This International Women’s day, let us look at a few solo female traveler who made daring adventurous quests across the globe, breaking through the norms of society and shattering the chains of cultural perceptions of that time. 

Jeanne Baret:  The Fair Maiden of the seas.

Mid-1700’s: The infamous French revolution of the peasants was around the corner. Only half a century had passed since France started expanding its colonies and gained extraordinary power across the European region but somehow the gap in between the riches of the nobles and the ordinary citizens grew in leaps and bounds.  In these disturbing times, an ordinary woman made extraordinary history.    

Jeanne Baret was born in a low peasant family who made their living of the herbs they collected from the lush mountains near her village.  She married Philibert Commerson, a naturist and a nobleman who was a famous botanist of that time.  Her adventure started when Commerson was invited as a botanist in residence on a French expedition to discover new provinces for France.  It might seem as a plot from a movie but what transpired next was in reality a feat of daring events.   Jeanne Baret boarded the ship but not as Jeanne but Jean, her husband’s male assistant.  Wrapping her chest in linen every day, she made sure not to reveal her true identity in front of the other crew members.  Eventually the crew found out about her but by that time, she had already made an extra ordinary history by becoming the first woman to circumnavigate the world.

Raymonde de Laroche:  Legend of the Winds.

The day Raymonde de Laroche made her solo flight, creating history as the first woman to do so is also befittingly celebrated as International Women’s day.   From been known as an aspiring actress, Baroness (cheekily bestowed by the Flight Magazine), daughter of a plumber etc. to been hailed as the champion of the air, de Laroche beat all the odds against her.  

It was a casual suggestion by aviation pioneer Charles Voisin that made de Laroche set her sights on this perilous life-staking endeavor.  Planes were a rather new phenomenon and its technology was in nascent stages.  The dangers and challenges of operating something relatively new, that even the ablest men would not attempt did not hamper her aspirations and she started her lessons at the French airfield at Camp de Chalon’s, about 90 miles east of Paris.  Her wings first took flight on October 22, 1909, and less than a year from that day, on March 8, 1910, which is also celebrated as International Women’s day – de Laroche was awarded a pilot’s license from Federation Aeronautique International and became the first woman pilot.

Her achievements did not end there.  She went on to win the infamous Coupe Femina (a women’s-only aviation competition) in 1913 for a successful flight of more than four hours and also set the women’s altitude record in 1919 by ascending to 15,700 feet cementing her legacy in the world of aviation and inspiring women across the world.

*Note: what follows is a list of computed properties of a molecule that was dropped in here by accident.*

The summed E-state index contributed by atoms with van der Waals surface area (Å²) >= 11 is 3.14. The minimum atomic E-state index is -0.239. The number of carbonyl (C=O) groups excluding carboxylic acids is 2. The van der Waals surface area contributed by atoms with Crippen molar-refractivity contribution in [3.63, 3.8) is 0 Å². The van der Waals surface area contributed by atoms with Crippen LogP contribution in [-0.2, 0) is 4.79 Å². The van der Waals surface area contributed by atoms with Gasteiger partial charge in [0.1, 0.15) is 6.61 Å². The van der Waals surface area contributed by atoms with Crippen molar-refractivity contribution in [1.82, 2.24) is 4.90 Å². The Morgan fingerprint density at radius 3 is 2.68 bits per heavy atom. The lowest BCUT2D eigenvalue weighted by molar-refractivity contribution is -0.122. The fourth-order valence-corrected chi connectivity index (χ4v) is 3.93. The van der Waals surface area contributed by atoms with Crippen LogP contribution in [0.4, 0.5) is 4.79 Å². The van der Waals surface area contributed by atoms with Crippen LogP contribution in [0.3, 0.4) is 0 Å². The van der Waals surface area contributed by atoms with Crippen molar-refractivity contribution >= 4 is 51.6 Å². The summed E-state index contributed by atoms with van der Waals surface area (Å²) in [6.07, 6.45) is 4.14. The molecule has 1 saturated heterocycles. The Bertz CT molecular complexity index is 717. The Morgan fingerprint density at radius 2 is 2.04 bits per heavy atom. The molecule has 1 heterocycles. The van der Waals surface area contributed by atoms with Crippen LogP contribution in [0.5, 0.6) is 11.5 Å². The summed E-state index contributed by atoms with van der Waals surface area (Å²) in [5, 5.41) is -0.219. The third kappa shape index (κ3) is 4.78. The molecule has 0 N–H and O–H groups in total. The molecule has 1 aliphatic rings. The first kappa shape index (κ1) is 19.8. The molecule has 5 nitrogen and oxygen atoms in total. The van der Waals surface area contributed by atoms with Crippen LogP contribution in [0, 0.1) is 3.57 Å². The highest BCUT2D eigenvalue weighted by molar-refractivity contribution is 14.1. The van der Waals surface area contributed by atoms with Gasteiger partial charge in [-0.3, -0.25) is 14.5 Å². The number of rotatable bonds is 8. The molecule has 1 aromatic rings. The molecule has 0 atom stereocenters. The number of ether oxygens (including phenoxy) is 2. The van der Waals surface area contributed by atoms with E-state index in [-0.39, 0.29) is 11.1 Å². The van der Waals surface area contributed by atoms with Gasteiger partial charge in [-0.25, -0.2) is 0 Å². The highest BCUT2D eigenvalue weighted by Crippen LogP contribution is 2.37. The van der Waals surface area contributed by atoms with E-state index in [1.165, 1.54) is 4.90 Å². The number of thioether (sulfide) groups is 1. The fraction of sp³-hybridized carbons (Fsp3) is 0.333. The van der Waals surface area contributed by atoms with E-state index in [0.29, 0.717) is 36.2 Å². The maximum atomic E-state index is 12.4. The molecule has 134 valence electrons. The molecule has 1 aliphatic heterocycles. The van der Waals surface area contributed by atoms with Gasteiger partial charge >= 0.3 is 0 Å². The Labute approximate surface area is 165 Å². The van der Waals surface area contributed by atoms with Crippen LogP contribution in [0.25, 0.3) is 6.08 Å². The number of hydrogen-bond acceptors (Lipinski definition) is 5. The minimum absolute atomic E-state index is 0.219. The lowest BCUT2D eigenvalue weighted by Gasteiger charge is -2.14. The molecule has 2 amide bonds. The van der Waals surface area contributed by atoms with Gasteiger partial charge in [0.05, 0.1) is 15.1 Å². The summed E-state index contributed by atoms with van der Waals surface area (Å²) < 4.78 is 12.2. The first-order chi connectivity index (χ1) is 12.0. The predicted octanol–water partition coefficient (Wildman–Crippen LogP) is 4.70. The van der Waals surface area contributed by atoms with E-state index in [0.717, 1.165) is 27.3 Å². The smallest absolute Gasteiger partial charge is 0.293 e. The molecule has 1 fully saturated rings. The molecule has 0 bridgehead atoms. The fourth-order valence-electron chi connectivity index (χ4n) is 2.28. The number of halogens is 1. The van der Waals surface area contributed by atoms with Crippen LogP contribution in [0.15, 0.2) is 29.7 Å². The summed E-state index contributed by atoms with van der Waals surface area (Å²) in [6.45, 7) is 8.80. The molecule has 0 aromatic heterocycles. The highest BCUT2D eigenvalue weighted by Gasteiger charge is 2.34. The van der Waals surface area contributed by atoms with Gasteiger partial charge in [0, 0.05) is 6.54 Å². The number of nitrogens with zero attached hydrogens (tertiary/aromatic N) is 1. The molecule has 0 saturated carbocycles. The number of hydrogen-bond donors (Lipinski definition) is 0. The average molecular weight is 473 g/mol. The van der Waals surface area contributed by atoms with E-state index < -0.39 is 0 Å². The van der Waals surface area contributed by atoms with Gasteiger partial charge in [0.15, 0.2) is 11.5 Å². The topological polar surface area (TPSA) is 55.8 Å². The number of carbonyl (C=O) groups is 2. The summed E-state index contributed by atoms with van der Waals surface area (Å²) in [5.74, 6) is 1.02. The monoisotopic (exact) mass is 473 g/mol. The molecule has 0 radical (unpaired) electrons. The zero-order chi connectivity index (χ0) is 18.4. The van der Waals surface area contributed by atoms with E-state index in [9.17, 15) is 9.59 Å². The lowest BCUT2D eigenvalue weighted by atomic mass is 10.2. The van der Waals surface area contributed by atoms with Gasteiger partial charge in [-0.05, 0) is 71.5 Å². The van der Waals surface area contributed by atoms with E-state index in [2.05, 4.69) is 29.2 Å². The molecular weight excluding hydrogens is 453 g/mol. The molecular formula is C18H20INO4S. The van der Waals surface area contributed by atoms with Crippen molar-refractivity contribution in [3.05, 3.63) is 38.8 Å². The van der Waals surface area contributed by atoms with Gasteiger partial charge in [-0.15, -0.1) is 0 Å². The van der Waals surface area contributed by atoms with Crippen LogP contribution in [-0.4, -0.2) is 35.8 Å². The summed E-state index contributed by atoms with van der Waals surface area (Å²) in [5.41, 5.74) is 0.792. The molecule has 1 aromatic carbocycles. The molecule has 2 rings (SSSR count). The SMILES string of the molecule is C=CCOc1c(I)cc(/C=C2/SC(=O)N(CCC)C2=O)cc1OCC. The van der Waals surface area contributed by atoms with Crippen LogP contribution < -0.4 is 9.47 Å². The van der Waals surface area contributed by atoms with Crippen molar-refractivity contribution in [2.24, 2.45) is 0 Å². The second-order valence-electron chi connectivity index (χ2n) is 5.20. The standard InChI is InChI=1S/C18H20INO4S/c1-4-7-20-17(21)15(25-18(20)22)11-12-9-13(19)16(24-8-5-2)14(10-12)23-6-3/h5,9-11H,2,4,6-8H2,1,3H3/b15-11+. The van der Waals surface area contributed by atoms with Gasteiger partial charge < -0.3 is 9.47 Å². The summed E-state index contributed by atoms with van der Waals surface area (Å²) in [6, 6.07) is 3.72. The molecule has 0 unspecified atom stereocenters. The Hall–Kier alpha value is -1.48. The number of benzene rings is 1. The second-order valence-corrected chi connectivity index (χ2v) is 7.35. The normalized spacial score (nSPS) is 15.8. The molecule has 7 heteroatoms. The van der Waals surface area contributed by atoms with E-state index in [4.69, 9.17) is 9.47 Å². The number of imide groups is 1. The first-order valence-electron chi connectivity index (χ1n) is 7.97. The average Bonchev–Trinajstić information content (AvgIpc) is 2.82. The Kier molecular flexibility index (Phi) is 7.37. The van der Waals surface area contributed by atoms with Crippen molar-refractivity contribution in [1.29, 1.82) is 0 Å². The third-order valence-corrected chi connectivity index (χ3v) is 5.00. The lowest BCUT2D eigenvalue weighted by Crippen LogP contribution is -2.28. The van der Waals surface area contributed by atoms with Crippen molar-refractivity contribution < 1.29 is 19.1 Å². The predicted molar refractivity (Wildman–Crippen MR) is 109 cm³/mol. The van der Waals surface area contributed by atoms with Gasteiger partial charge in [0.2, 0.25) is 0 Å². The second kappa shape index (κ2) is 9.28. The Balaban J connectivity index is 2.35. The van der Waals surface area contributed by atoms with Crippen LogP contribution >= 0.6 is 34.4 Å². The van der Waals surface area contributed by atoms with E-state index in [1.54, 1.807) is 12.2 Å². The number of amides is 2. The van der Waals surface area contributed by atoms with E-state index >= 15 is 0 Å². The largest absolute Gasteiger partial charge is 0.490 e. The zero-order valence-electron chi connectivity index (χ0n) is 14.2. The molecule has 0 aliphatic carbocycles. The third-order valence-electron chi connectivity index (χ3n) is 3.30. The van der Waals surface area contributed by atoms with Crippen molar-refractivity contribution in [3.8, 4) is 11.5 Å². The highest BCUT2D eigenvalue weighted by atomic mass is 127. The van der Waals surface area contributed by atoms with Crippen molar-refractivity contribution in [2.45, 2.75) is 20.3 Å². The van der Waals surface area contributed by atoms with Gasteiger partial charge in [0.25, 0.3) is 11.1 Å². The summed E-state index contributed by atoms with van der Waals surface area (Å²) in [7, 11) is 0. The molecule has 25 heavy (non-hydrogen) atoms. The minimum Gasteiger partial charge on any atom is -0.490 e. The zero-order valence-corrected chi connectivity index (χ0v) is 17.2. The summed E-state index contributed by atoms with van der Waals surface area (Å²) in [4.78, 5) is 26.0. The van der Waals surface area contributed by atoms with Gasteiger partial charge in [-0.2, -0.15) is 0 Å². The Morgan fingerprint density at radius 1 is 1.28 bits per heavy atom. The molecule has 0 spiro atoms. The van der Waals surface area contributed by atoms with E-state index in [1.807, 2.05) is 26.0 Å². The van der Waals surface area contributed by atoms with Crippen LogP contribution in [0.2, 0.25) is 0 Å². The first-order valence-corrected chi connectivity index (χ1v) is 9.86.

Amelia Earhart: Falcon of the blue sky.

Following on the footsteps of de Laroche and inarguably one of the most inspirational women of all time, Amelia Earhart made history time and again.  Tough to the bone, she became the first woman to fly nonstop solo across the Atlantic Ocean, a rather deadly feat that was achieved by only one person before her.   She went on to conquer more and… more she did.  A few months after her first feat, she made another solo nonstop flight across the United States, from Los Angeles to Newark, New Jersey, setting a new a new record of time and distance by a solo female pilot.  Then again went on to be the first person to fly solo from Hawaii to the continental United States.  

However, flying was not the only passion she nurtured in her lifetime.   Her talents varied across many domains.  From designing her own lines of clothing’s, to lobbying congress for aviation legislations, to writing about women’s issues for famous magazines, Earhart had always made an impact on the aspirations of the women across the globe. 

Her never go down with a fight attitude summarizes in one of her quotes.

The most difficult thing is the decision to act, the rest is merely tenacity. The fears are paper tigers. You can do anything you decide to do. You can act to change and control your life; and the procedure, the process is its own reward – Amelia Earhart    

Freya Stark:  The Adventurous Bond with a pen.

A woman who had lived through two world wars and travelled half the war torn world with only her wits and extraordinary tenancy to explore the unexplored.  The tales of her extraordinary life echo far and wide throughout time and distance.  Born in Paris in 1983 to an artist couple, by the time she had finished college, Freya was already a Polyglot who was fluent in French, German and Italian.   

After serving as a nurse during the First World War, she returned to London and took courses at the School of Oriental Studies.  During her time in the school, some kind of mystical inspiration or just unquenchable curiosity prompted her to travel to the east.  East towards Lebanon, the Biblical land of “Milk and Honey” and here started her life-long love affair with the mysterious Middle East where thrilling adventurous lay forth in abundance.       

Armed with her prowess over languages, Freya mastered Persian (Farsi) and set out for Persia (Iran) with just a local guide and a mule.  Her destination was the enigmatic and mysterious remote valley of the Assassins and after she had reached her haven, she became the first Westerner to identify it on a map. 

During World War II, she was employed by the British Ministry of Information in other Middle East regions such as Aden, Baghdad, Cairo etc. where she used her knowledge of the domain and its people to counteract Nazi propaganda. Her adventures did not end then and even after suffering through bouts of measles and heart troubles, she continued her travels, making a mark for herself in the unknown ambiguous world.